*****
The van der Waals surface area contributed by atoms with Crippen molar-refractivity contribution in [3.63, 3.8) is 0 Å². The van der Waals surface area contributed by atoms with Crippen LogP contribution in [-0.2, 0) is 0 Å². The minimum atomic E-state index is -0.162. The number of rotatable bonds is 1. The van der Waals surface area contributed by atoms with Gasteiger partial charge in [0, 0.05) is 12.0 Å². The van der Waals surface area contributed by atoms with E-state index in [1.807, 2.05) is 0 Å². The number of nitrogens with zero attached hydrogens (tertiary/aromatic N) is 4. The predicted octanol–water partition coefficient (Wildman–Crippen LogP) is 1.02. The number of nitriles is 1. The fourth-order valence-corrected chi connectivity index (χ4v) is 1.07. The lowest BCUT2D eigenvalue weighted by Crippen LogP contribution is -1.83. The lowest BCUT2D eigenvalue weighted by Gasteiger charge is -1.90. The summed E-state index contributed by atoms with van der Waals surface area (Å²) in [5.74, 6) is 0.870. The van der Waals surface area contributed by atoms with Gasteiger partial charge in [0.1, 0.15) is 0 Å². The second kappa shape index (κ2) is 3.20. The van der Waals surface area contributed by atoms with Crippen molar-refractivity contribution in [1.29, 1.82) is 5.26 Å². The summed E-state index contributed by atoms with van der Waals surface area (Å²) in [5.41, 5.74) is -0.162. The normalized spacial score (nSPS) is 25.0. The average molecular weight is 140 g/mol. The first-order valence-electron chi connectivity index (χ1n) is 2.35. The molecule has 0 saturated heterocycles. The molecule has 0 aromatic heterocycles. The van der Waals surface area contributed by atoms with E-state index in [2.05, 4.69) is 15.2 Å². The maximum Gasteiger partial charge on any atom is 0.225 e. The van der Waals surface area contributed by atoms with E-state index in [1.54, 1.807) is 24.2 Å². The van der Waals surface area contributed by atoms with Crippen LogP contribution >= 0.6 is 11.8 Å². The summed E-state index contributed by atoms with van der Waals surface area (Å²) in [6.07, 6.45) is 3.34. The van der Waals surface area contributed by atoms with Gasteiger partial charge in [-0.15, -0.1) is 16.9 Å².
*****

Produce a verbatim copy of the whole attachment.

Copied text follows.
The van der Waals surface area contributed by atoms with Crippen molar-refractivity contribution in [3.63, 3.8) is 0 Å². The van der Waals surface area contributed by atoms with Crippen LogP contribution in [-0.2, 0) is 0 Å². The minimum atomic E-state index is -0.162. The number of rotatable bonds is 1. The van der Waals surface area contributed by atoms with Gasteiger partial charge in [0, 0.05) is 12.0 Å². The van der Waals surface area contributed by atoms with E-state index in [1.807, 2.05) is 0 Å². The number of nitrogens with zero attached hydrogens (tertiary/aromatic N) is 4. The predicted octanol–water partition coefficient (Wildman–Crippen LogP) is 1.02. The number of nitriles is 1. The fourth-order valence-corrected chi connectivity index (χ4v) is 1.07. The lowest BCUT2D eigenvalue weighted by Crippen LogP contribution is -1.83. The lowest BCUT2D eigenvalue weighted by Gasteiger charge is -1.90. The summed E-state index contributed by atoms with van der Waals surface area (Å²) in [5.74, 6) is 0.870. The van der Waals surface area contributed by atoms with Gasteiger partial charge in [0.1, 0.15) is 0 Å². The second kappa shape index (κ2) is 3.20. The van der Waals surface area contributed by atoms with Crippen molar-refractivity contribution in [1.29, 1.82) is 5.26 Å². The summed E-state index contributed by atoms with van der Waals surface area (Å²) in [5.41, 5.74) is -0.162. The normalized spacial score (nSPS) is 25.0. The average molecular weight is 140 g/mol. The first-order valence-electron chi connectivity index (χ1n) is 2.35. The molecule has 0 saturated heterocycles. The molecule has 0 aromatic heterocycles. The van der Waals surface area contributed by atoms with E-state index in [2.05, 4.69) is 15.2 Å². The maximum Gasteiger partial charge on any atom is 0.225 e. The van der Waals surface area contributed by atoms with E-state index in [1.54, 1.807) is 24.2 Å². The van der Waals surface area contributed by atoms with Crippen LogP contribution >= 0.6 is 11.8 Å². The summed E-state index contributed by atoms with van der Waals surface area (Å²) in [6.07, 6.45) is 3.34. The van der Waals surface area contributed by atoms with Gasteiger partial charge in [-0.15, -0.1) is 16.9 Å².